Mon Aug 28th, 2006 at 11:58:05 AM EST
Brad Setser has a unique way of looking at the importance of the European economy to global growth:
Europe, engine of global demand growth
That isn't a headline that you see in mainstream economy commentary. The standard story - one that is echoed in communiqué after communiqué - goes something like this.
Global rebalancing - code for a set of changes that will slow demand growth in the US and increase demand growth outside the US to help reduce the US deficit and the rest of the world's surplus - requires policy changes in Asia, the US and Europe. . . .
What does Europe need to do contribute more to global demand growth? Reform its labor and product markets. It hasn't done so. So it won't be able to contribute to global rebalancing.
One problem. The story isn't true. Not right now. Europe may not have reformed. But it sure has contributed to global demand growth over the past year and a half. My evidence? European imports.
Imports are the most direct way Europe contributes to global demand growth. And they are way, way up. . . .
Promoted by Colman
Eurozone imports have increased even faster than those of the US:
China's exports to Europe are growing even faster than those to the US:
It isn't all oil either. China doesn't export oil. And European imports of Chinese goods are growing faster than US imports of Chinese goods.
Could it be that lack of "reform" is actually promoting European growth rather than inhibiting it?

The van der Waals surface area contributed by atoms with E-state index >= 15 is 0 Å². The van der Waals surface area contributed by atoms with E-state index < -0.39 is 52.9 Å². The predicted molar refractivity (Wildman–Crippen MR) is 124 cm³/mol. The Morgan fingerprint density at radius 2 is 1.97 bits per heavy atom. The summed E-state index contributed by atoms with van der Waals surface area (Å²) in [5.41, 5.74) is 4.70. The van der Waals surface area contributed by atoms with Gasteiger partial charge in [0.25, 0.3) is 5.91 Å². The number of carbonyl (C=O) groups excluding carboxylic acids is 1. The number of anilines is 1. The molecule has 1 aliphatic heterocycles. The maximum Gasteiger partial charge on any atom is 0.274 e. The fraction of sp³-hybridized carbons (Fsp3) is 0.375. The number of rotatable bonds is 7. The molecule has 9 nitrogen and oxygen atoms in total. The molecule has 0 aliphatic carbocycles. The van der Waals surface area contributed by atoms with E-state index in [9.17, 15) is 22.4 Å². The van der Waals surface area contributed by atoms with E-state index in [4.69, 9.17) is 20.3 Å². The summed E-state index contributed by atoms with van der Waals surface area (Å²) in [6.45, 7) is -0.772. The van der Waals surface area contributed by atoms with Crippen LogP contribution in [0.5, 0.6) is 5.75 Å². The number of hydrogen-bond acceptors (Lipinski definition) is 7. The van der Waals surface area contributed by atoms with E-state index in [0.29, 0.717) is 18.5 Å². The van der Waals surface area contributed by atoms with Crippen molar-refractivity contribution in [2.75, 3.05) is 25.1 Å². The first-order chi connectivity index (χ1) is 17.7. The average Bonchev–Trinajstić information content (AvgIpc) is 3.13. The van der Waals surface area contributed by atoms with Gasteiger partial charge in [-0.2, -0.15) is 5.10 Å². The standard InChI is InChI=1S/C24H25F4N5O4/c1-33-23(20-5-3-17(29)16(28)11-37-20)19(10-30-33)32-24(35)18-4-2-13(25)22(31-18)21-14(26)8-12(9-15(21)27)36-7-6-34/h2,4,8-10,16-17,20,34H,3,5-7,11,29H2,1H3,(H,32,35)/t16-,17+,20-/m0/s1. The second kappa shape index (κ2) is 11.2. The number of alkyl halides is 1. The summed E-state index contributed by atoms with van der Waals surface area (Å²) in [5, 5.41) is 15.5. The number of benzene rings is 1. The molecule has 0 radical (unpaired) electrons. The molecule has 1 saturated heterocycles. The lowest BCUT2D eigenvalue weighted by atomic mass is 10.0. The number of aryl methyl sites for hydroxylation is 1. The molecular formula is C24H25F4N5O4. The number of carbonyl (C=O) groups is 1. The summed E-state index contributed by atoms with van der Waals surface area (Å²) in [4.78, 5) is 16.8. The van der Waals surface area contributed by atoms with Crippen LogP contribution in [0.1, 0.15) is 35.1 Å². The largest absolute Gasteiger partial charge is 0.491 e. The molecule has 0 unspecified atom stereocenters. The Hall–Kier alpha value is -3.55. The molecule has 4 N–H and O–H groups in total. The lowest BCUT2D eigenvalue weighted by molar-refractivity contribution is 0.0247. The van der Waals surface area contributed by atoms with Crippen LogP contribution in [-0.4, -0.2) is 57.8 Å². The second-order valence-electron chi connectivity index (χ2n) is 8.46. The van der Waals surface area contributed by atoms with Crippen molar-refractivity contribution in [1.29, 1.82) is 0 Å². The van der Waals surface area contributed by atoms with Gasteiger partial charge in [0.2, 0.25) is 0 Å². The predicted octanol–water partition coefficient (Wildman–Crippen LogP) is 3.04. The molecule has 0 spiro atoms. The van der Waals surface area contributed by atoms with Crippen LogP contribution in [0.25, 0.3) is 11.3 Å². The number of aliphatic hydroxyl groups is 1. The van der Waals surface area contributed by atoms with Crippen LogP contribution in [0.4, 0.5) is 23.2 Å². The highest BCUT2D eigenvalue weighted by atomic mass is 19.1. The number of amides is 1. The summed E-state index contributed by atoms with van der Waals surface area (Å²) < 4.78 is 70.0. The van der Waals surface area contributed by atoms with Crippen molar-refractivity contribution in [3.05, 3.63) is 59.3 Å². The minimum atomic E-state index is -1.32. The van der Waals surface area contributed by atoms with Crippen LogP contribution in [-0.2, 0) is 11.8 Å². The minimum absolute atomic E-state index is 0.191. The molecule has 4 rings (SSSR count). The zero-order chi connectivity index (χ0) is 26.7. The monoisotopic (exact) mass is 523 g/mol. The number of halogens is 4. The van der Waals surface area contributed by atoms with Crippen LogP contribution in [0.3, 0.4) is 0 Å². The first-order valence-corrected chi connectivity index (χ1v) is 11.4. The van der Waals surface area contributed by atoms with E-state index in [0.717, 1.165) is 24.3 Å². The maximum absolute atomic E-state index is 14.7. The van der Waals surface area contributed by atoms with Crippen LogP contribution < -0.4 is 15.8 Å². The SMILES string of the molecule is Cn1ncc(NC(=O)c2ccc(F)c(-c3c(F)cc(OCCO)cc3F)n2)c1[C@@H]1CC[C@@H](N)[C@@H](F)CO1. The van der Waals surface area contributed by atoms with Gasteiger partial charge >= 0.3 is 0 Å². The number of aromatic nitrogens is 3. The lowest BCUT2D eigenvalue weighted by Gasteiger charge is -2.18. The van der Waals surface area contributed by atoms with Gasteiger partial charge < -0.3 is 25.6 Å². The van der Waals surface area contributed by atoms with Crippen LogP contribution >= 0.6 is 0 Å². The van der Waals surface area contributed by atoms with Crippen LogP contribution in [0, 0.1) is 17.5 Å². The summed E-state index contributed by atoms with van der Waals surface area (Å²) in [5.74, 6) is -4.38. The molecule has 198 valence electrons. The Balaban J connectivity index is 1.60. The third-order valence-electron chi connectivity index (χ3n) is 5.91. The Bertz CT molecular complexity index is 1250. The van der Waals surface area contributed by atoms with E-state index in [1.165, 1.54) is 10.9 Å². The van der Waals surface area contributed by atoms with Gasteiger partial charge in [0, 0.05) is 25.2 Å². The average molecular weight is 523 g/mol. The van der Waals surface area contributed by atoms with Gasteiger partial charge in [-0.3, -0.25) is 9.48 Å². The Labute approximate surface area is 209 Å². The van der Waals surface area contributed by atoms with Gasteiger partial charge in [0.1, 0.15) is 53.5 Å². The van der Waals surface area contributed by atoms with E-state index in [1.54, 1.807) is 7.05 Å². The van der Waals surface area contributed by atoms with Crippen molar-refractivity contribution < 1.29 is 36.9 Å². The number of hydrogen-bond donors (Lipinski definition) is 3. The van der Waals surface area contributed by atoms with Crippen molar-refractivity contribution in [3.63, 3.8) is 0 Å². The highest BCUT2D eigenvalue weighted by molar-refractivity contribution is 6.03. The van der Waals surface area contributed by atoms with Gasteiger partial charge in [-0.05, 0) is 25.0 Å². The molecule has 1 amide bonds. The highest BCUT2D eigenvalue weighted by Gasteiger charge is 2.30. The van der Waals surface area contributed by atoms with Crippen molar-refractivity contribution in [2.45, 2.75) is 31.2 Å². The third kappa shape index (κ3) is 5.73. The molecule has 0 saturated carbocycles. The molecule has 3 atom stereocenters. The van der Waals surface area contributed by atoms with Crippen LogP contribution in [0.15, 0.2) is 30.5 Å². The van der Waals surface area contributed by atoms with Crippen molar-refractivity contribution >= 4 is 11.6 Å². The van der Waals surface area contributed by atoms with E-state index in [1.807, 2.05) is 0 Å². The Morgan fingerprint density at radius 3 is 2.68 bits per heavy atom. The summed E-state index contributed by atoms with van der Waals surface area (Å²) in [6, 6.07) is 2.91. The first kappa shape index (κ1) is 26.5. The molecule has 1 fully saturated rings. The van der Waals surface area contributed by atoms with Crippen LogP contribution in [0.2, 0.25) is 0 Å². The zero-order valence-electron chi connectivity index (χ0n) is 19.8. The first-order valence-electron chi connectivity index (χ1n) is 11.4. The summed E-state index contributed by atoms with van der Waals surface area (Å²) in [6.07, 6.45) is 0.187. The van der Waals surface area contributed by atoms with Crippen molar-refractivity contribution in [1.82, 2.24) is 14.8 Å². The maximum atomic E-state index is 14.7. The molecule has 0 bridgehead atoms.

The facts are pretty clear. Europe has delivered a big impetus to global demand over the past 18 months. Despite the absence of the labor market reforms proscribed by the great and good gathering at Jackson Hole.
Or maybe because of the absence of the proscribed labor market reforms - their impact on demand growth has never been all that clear to me. If more job uncertainly leads to more savings (and if labor market liberalization leads to downward pressure on real wages in some sectors ... ), the overall impact on demand growth is ambiguous at best. And I doubt European firms are pushing hard for labor market flexibility because they are desperate to raise wages faster than the rigid unions will allow. The link between labor market reform and demand growth seems pretty thin to me, at least in the short-run.
So, smooth sailing for the Euro economies? Nah!
Housing market froth - thank you Spain and France - seems far more correlated with demand growth than labor market reform. Combine housing market froth and a relatively strong currency also helps pull in imports and, well, you get Europe over the past 18 months to a year. . . .
. . . Europe's mini-boom may be ending. The data is contradictory. Some German business confidence data is encouraging; other German business confidence numbers are not so encouraging (hat tip, Claus Vistesen). The same forces that pulled down the US housing market may eventually hit Spain and France.